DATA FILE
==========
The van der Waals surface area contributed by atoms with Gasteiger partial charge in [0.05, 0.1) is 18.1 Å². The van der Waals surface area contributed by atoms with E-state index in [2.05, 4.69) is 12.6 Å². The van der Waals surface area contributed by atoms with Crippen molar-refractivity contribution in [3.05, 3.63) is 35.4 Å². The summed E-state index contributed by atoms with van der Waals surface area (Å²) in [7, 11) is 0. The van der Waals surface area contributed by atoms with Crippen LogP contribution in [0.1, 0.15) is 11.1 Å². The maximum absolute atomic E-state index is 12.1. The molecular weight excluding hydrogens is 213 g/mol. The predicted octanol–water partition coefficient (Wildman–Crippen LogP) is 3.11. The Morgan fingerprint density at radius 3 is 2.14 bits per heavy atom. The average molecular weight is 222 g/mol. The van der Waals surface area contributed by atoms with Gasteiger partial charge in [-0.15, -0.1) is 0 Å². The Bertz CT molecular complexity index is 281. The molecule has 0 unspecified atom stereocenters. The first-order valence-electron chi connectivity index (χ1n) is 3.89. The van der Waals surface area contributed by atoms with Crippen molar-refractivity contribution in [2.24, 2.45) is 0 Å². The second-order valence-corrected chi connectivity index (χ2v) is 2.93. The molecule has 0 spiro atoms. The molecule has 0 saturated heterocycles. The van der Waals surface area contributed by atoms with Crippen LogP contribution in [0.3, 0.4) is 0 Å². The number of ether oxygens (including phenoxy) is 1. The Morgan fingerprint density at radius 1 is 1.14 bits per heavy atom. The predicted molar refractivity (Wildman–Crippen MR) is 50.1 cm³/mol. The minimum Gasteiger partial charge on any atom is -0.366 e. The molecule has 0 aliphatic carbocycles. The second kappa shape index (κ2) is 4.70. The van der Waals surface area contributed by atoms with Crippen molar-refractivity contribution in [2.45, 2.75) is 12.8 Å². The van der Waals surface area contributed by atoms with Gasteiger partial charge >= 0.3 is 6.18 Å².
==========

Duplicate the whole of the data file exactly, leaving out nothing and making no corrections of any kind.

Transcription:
The van der Waals surface area contributed by atoms with Gasteiger partial charge in [0.05, 0.1) is 18.1 Å². The van der Waals surface area contributed by atoms with E-state index in [2.05, 4.69) is 12.6 Å². The van der Waals surface area contributed by atoms with Crippen molar-refractivity contribution in [3.05, 3.63) is 35.4 Å². The summed E-state index contributed by atoms with van der Waals surface area (Å²) in [7, 11) is 0. The van der Waals surface area contributed by atoms with Crippen LogP contribution in [0.1, 0.15) is 11.1 Å². The maximum absolute atomic E-state index is 12.1. The molecular weight excluding hydrogens is 213 g/mol. The predicted octanol–water partition coefficient (Wildman–Crippen LogP) is 3.11. The Morgan fingerprint density at radius 3 is 2.14 bits per heavy atom. The average molecular weight is 222 g/mol. The van der Waals surface area contributed by atoms with Gasteiger partial charge in [-0.15, -0.1) is 0 Å². The Bertz CT molecular complexity index is 281. The molecule has 0 unspecified atom stereocenters. The first-order valence-electron chi connectivity index (χ1n) is 3.89. The van der Waals surface area contributed by atoms with Crippen molar-refractivity contribution in [2.24, 2.45) is 0 Å². The second-order valence-corrected chi connectivity index (χ2v) is 2.93. The molecule has 0 spiro atoms. The molecule has 0 saturated heterocycles. The van der Waals surface area contributed by atoms with Crippen LogP contribution in [0.3, 0.4) is 0 Å². The number of ether oxygens (including phenoxy) is 1. The Morgan fingerprint density at radius 1 is 1.14 bits per heavy atom. The predicted molar refractivity (Wildman–Crippen MR) is 50.1 cm³/mol. The minimum Gasteiger partial charge on any atom is -0.366 e. The molecule has 0 aliphatic carbocycles. The second kappa shape index (κ2) is 4.70. The van der Waals surface area contributed by atoms with Crippen molar-refractivity contribution in [2.45, 2.75) is 12.8 Å². The van der Waals surface area contributed by atoms with Gasteiger partial charge >= 0.3 is 6.18 Å².